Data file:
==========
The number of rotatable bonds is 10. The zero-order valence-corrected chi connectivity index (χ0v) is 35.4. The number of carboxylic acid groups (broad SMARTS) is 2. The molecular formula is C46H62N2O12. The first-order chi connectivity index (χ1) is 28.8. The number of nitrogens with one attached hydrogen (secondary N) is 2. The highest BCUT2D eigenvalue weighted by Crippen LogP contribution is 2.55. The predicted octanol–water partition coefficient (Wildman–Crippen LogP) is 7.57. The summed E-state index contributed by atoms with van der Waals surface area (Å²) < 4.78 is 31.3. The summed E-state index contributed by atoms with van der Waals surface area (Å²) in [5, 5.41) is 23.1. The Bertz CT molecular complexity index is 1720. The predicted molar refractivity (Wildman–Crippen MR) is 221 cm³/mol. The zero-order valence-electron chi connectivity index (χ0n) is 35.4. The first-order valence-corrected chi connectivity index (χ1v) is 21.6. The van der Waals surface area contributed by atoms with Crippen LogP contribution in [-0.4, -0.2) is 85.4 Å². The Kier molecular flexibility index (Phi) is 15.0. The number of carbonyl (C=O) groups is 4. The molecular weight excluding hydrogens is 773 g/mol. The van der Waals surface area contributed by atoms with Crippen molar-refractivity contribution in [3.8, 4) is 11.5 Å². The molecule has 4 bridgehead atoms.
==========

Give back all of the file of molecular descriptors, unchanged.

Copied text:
The number of rotatable bonds is 10. The zero-order valence-corrected chi connectivity index (χ0v) is 35.4. The number of carboxylic acid groups (broad SMARTS) is 2. The molecular formula is C46H62N2O12. The first-order chi connectivity index (χ1) is 28.8. The number of nitrogens with one attached hydrogen (secondary N) is 2. The highest BCUT2D eigenvalue weighted by Crippen LogP contribution is 2.55. The predicted octanol–water partition coefficient (Wildman–Crippen LogP) is 7.57. The summed E-state index contributed by atoms with van der Waals surface area (Å²) < 4.78 is 31.3. The summed E-state index contributed by atoms with van der Waals surface area (Å²) in [5, 5.41) is 23.1. The Bertz CT molecular complexity index is 1720. The predicted molar refractivity (Wildman–Crippen MR) is 221 cm³/mol. The zero-order valence-electron chi connectivity index (χ0n) is 35.4. The first-order valence-corrected chi connectivity index (χ1v) is 21.6. The van der Waals surface area contributed by atoms with Crippen LogP contribution in [-0.4, -0.2) is 85.4 Å². The Kier molecular flexibility index (Phi) is 15.0. The number of carbonyl (C=O) groups is 4. The molecular weight excluding hydrogens is 773 g/mol. The van der Waals surface area contributed by atoms with Crippen molar-refractivity contribution in [3.8, 4) is 11.5 Å². The molecule has 4 bridgehead atoms.